By: Ananya Sen
The Director’s Innovation Fund was initiated in 2019 by Scott Fisher, an Illinois alumnus. He wanted to honor his late wife Bonita J. Fisher, who was diagnosed with multiple sclerosis—a neurological disease that affects millions of people, but has no known cures. The fund was initially used for projects in the Gene Networks in Neural & Developmental Plasticity (GNDP) and Regenerative Biology & Tissue Engineering (RBTE) themes to study neurodegenerative disease models with an emphasis on Alzheimer’s disease.
Currently, the fund is being used by the Environmental Impact on Reproductive Health (EIRH) theme, which focuses on improving reproductive health through fundamental studies on fertility disorders and developing therapeutic tools through multi-disciplinary research collaborations.
The theme also focuses on how exposure to environmental chemicals, especially during pregnancy, can have long-lasting impacts on the health of the mother and child. Unfortunately, these chemicals are widely used in plastics and personal care products and can increase reproductive disorders in both men and women.
One of the current projects focuses on how extracellular vesicles, which are small sacs that carry proteins, lipids, and nucleic acids, act as mediators of intercellular communication in male and female reproductive tissues. Using a Spectradyne machine, which can measure the size and concentration of various extracellular vesicles, the researchers are trying to understand how environmental toxicants can impact their secretion.
“It’s a new field and for the past five years it is becoming apparent that when we treat cells with environmental chemicals, the release of vesicles and their cargo get altered and can modulate cellular function,” said Indrani Bagchi, a professor of comparative biosciences and co-theme leader of EIRH. “Similar work has been done in the context of cell-to-cell communication in cancer and we would like to apply the same methods to study the effect of environmental chemicals on reproductive tissues.”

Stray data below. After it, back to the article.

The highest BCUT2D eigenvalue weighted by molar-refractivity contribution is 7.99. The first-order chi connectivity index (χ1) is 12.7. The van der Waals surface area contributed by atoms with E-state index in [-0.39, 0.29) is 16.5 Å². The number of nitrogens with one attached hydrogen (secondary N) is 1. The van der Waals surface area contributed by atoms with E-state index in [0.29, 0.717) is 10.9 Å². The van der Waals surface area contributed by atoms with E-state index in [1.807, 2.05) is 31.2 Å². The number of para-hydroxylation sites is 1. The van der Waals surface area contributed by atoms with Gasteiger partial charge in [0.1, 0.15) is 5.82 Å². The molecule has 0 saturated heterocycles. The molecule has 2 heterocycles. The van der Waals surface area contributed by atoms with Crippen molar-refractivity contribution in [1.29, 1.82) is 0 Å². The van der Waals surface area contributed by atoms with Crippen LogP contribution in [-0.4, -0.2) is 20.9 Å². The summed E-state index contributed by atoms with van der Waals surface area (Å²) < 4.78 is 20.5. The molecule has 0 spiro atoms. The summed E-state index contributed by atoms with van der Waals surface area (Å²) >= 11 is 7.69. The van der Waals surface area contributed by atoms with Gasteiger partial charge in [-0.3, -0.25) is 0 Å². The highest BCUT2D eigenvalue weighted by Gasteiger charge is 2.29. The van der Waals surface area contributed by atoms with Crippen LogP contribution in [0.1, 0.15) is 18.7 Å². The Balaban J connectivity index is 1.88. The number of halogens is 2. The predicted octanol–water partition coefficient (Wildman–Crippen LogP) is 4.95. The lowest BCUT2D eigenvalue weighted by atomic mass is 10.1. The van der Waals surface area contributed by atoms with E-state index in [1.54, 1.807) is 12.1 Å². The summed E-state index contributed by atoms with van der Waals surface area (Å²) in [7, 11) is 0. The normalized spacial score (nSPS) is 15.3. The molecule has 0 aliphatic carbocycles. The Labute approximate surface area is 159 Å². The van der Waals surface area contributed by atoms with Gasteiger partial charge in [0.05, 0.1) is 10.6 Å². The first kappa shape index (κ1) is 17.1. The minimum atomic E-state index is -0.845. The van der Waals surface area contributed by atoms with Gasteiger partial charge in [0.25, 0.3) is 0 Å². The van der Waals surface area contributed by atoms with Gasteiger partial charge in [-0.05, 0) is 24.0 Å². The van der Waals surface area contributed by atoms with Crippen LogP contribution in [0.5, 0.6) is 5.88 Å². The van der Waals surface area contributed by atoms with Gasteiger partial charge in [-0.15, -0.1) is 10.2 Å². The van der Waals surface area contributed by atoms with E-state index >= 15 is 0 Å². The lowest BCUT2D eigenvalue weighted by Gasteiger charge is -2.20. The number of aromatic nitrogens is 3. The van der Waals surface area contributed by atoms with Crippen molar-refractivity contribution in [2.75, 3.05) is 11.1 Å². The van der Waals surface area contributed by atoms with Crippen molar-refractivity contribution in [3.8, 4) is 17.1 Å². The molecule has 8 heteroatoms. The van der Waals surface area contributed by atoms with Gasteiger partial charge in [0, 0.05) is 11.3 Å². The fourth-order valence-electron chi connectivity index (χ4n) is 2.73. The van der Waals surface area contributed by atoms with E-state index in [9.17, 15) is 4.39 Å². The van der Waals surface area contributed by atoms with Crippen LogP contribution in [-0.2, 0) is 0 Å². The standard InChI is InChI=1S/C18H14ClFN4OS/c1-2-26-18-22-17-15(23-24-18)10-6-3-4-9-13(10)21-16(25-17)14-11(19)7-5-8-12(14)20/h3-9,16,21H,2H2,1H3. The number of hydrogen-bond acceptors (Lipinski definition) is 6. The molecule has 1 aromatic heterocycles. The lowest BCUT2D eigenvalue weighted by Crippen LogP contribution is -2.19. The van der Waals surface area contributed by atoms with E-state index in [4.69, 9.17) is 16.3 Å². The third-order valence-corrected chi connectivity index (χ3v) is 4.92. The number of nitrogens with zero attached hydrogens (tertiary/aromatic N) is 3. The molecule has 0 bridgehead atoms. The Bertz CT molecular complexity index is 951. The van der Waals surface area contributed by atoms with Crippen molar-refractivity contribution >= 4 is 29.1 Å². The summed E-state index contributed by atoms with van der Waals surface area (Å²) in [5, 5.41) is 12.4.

Another project will use a Computer Automated Sperm Analyzer to detect small changes in sperm in response to environmental chemicals. “The quality and quantity of sperm is a sensitive predictor of infertility in males,” said Jodi Flaws (MME/EIRH), a professor of comparative biosciences and co-theme leader of EIRH. “The machine can detect sperm abnormalities and will work on multiple species, enabling us to examine humans, rodents, and pigs.”
Using these techniques, among many others, the theme will continue to explore the molecular pathways that are affected by environmental chemicals. The theme hopes to leverage the resources that are unique to Illinois, including genomics, epigenomics, and bioengineering tools, to address the unanswered questions in the field of reproductive health.
Other contributors to the fund include Kim and Robert Benziger, who share IGB’s mission of giving back to the community through scientific achievement, and Dr. Denise Elser, who was impressed by the collaborative themes at the IGB, particularly EIRH.
By: Ananya Sen